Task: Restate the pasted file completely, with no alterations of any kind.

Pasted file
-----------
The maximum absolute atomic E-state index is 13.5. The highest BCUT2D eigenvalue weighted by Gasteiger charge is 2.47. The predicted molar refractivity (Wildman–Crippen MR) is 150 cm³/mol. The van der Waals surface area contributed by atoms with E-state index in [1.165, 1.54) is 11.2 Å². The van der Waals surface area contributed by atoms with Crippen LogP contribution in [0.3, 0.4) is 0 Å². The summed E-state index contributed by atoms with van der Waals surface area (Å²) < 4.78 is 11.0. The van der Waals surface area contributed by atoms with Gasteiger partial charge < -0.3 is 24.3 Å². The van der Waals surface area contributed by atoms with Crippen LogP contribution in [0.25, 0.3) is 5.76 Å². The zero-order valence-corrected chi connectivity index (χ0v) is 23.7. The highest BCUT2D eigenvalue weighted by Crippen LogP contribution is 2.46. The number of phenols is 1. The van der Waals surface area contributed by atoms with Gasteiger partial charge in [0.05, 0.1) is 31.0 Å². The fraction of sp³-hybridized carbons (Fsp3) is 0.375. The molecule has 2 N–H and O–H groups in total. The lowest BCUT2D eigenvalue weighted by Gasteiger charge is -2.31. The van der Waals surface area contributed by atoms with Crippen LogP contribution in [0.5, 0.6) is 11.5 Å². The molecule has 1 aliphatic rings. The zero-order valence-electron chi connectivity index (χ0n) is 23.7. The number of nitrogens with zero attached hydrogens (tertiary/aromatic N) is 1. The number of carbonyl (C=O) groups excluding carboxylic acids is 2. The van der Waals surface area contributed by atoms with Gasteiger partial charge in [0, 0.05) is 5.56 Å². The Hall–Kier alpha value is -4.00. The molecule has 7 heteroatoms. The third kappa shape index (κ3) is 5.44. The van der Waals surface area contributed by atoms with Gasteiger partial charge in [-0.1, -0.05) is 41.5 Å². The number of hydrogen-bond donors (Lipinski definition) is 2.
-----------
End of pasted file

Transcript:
The maximum absolute atomic E-state index is 13.5. The highest BCUT2D eigenvalue weighted by Gasteiger charge is 2.47. The predicted molar refractivity (Wildman–Crippen MR) is 150 cm³/mol. The van der Waals surface area contributed by atoms with E-state index in [1.165, 1.54) is 11.2 Å². The van der Waals surface area contributed by atoms with Crippen LogP contribution in [0.3, 0.4) is 0 Å². The summed E-state index contributed by atoms with van der Waals surface area (Å²) < 4.78 is 11.0. The van der Waals surface area contributed by atoms with Gasteiger partial charge < -0.3 is 24.3 Å². The van der Waals surface area contributed by atoms with Crippen LogP contribution in [0.25, 0.3) is 5.76 Å². The zero-order valence-corrected chi connectivity index (χ0v) is 23.7. The highest BCUT2D eigenvalue weighted by Crippen LogP contribution is 2.46. The number of phenols is 1. The van der Waals surface area contributed by atoms with Gasteiger partial charge in [0.05, 0.1) is 31.0 Å². The fraction of sp³-hybridized carbons (Fsp3) is 0.375. The molecule has 2 N–H and O–H groups in total. The lowest BCUT2D eigenvalue weighted by Gasteiger charge is -2.31. The van der Waals surface area contributed by atoms with Crippen LogP contribution in [0.5, 0.6) is 11.5 Å². The molecule has 1 aliphatic rings. The zero-order valence-electron chi connectivity index (χ0n) is 23.7. The number of nitrogens with zero attached hydrogens (tertiary/aromatic N) is 1. The number of carbonyl (C=O) groups excluding carboxylic acids is 2. The van der Waals surface area contributed by atoms with Gasteiger partial charge in [0, 0.05) is 5.56 Å². The Hall–Kier alpha value is -4.00. The molecule has 7 heteroatoms. The third kappa shape index (κ3) is 5.44. The van der Waals surface area contributed by atoms with Gasteiger partial charge in [-0.1, -0.05) is 41.5 Å². The number of hydrogen-bond donors (Lipinski definition) is 2.